In the spring of 2012, the Court of Common Pleas of Westmoreland County sentenced Derek Benedict (" Mr. Benedict" ), the son of David and Brenda Benedict, to participate in a rehabilitation program for drug addiction at the Day Reporting Center (" DRC" ).[2] ECF No. 1-2, at ¶ 12. The DRC opened in approximately November, 2010, and its program served as an " alternative to incarceration at the Westmoreland County Jail." Id. at ¶ ¶ 13-14. The Complaint alleges that rather than fulfilling its role as a drug rehabilitation facility, the DRC instead functioned as a drug haven of sorts, complete with " drug dealers openly approaching and selling drugs to DRC residents at the DRC, [and] the use of drugs by residents in and around the premises of the DRC," among other issues. Id. at ¶ 15. The Defendants allegedly " fail[ed] to supervise the DRC residents . . . to protect [them] from drug dealers," " fail[ed] to monitor the DRC premises to prevent drug dealers from selling [to] residents," " fail[ed] to adequately staff the DRC," and failed in a host of other ways. Id. at ¶ 29(a)--(1). These problems allegedly became so severe that the facility needed to close for a period of time. Id. at ¶ 21. Once the DRC reopened, Plaintiffs allege that the Defendants' endemic failures in operating

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the facility were not remedied. Id. at ¶ 23. " As a direct result of the Defendants' continued failure to protect its residents from drug dealers," the Complaint alleges that on May 4, 2012, Mr. Benedict purchased heroin from a drug dealer while present at the DRC, subsequently ingested the heroin at home, and died of a drug overdose. Id. at ¶ ¶ 24-26.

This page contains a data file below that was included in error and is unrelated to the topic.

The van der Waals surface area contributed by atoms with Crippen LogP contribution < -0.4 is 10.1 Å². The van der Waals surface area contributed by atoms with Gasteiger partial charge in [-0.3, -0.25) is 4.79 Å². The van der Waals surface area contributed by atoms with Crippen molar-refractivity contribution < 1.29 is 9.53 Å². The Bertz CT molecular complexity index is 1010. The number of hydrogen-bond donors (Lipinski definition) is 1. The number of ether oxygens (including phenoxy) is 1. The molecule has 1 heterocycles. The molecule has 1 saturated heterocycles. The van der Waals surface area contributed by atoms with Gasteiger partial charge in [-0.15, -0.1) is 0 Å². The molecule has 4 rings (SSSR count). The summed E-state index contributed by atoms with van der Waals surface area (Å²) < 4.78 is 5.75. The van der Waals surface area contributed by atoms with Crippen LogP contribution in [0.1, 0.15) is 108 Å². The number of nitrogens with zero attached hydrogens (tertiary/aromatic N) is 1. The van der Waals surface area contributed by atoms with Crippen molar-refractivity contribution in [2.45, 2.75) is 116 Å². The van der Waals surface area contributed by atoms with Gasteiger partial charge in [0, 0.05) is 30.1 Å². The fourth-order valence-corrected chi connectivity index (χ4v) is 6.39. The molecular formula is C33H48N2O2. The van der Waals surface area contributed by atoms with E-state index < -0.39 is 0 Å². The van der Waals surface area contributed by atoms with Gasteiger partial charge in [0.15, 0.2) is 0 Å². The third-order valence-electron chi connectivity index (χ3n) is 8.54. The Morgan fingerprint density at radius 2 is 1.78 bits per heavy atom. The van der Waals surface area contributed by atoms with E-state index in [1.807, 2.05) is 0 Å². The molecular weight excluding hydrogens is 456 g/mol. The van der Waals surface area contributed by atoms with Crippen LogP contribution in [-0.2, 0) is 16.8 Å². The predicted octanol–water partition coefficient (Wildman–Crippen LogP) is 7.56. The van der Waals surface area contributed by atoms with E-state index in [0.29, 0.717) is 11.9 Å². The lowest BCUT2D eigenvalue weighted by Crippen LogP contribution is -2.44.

The Complaint was originally filed in the Court of Common Pleas of Westmoreland County and was removed to this Court by Defendants Westmoreland County and Bruno Mediate in his individual capacity. ECF No. 1. All Defendants have filed Motions to Dismiss the Complaint; Bruno Mediate in his official capacity has moved to dismiss pursuant to Federal Rule of Civil Procedure 12(b)(1), while all other Defendants have moved to dismiss under Rule 12(b)(6).

The parties stipulated on the record in open court during oral argument as follows: Counts IV and V are dismissed with prejudice as asserted against Westmoreland Drug and Alcohol Commission, Inc., and Southwestern Pennsylvania Hum an Services, Inc. Count I is also dismissed with prejudice as asserted against Westmoreland County and Bruno Mediate in his individual capacity based on stipulation. The parties also stipulated on the record in open court that Count IV, a claim purportedly based on the Due Process Clause of the Fifth Amendment, is to be deemed amended to instead implicate the Due Process Clause of the Fourteenth Amendment, and all references to the Fifth Amendment are deemed to refer to the Fourteenth Amendment.[3] Also on the record in open court, per the parties' stipulation, this Court denied Westmoreland Drug and Alcohol Commission, Inc., and Southwestern Pennsylvania Human Services, Inc.'s Motions to Dismiss Counts I--III without prejudice to re-assertion of those arguments, if appropriate, in a summary judgment or judgment on the pleadings motion.